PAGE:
What Causes a Child with Autism to be Hyperactive and How to Control It

What Causes a Child with Autism to be Hyperactive and How to Control It

What causes a child to be hyperactive? A temper tantrum usually occurs when a child is denied what they want to have or what they want to do. Parents observe many tantrums during the “terrible twos”. This occurs when young children are developing problem-solving skills and beginning to assert their independence. In fact, this “terrible twos” stage is typically experienced between 12 months through 4 years old!

When you look at what causes a child to be hyperactive during, it is important to consider typical development and why toddlers are so easily frustrated:

● Emerging desire to become independent, but limited motor skills and cognitive skills (planning, organization, execution) make it impossible to BE independent.

● Emerging, developing language skills make communicating wants/needs frustrating.

● The prefrontal cortex of the brain has not yet developed - this is the brain centre responsible for emotional regulation and social behaviour - so they cannot regulate!

● Toddlers are developing an understanding of their world, and it’s often anxiety-producing. This anxiety and lack of control often result in tantrums when it all gets to be too much to manage.

A hallmark of a tantrum is that the behaviour will usually persist if the child gains attention for his behaviour, but will subside when ignored.

When children tantrum, they continue to be in control of their behaviour and can adjust the level of the tantrum based on the feedback they receive from adults around them. The tantrums will resolve when the child either gets what he wants or when he realizes that his outburst will not result in getting his way.

When parents “give in” to tantrum outbursts, children are more likely to repeat the behaviour the next time they are denied what they want or need.

Children who exhibit frequent tantrum outbursts have difficulty regulating emotions associated with anxiety and anger. They can be impulsive in their reactions and, if not addressed appropriately, persistent outbursts (maladaptive responses to problems/not getting his way) can result in social-emotional difficulties as they get older.

While a tantrum isn’t a meltdown, they are related and can be difficult to decipher, especially if you aren’t the direct caregiver to the child.


Here are a few examples of motivation children might have:

● to get attention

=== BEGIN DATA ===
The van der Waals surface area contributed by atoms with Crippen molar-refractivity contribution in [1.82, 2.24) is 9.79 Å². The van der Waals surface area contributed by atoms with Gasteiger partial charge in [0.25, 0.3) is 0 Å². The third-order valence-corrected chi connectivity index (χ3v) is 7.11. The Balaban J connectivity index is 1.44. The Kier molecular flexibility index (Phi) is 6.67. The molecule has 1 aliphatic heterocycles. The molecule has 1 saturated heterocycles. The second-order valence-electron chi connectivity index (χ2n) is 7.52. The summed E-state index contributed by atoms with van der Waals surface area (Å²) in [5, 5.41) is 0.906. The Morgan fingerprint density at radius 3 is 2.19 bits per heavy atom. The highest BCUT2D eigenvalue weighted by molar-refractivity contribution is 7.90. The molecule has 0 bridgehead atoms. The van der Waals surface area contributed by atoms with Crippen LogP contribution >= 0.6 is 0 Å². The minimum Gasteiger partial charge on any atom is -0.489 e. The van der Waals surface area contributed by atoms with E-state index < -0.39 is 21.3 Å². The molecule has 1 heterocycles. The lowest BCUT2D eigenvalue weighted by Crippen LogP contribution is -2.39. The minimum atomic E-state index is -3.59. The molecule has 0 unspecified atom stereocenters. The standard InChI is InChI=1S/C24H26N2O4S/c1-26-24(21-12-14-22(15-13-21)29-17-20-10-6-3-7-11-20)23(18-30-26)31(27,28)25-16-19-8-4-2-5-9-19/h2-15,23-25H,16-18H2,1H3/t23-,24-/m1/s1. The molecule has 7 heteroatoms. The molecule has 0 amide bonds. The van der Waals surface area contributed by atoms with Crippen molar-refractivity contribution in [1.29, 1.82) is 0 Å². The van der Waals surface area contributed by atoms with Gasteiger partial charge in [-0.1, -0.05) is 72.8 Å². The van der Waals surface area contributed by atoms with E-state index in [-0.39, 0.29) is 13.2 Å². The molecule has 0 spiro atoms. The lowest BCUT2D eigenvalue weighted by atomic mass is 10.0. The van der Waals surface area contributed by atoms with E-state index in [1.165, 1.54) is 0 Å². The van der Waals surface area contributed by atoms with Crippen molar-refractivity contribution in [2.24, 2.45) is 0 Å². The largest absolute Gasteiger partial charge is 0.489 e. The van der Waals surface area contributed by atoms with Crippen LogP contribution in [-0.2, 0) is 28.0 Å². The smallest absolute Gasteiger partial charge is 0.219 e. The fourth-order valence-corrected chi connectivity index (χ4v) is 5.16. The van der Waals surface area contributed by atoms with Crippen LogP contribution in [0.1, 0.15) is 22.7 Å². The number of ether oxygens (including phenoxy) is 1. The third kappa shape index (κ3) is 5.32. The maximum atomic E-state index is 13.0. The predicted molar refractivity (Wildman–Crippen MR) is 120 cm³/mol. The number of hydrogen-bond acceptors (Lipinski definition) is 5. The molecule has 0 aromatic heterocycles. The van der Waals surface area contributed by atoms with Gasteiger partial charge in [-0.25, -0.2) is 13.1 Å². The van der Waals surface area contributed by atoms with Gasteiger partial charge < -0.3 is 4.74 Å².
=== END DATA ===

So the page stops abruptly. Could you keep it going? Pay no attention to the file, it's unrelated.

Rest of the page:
● to get what he wants/needs

● denial of want/need

● delayed access to what he wants/needs

Once you identify WHY your child is throwing tantrums, you can respond more appropriately.

Recognize your child’s needs at the moment, without giving into them.

When Bobby calms down, he can then be engaged in conversation about how to solve the TV show problem but he does not get his Dora TV show immediately.


Catch your child when they ARE responding appropriately to small problems and praise them or reward them for great behaviour! A hug, high-five, or “Way to go!” are all ways of proactively avoiding those tantrum outbursts by teaching your child that he has your attention for the times he’s successful too!

Calling attention to what he does right, at the moment, will also help him build on those successes and positively respond in the future! Besides, modelling appropriate behaviour yourself or pointing out acceptable behaviours in others can help reinforce appropriate ways for your child to respond and behave.


We know that children who demonstrate temper tantrums frequently struggle with impulse control, problem-solving, delaying gratification, negotiating, communicating wishes and needs, knowing what’s appropriate in given situations, and self-soothing.

Look for opportunities to build on these skills with your child and help them to be successful. It is best to work on these skills outside of tantrum moments, however. These tips would only work if performed with the proper judgement of the situation. You can join our expert workshops to get individualised suggestions and hacks of parenting your special needs child.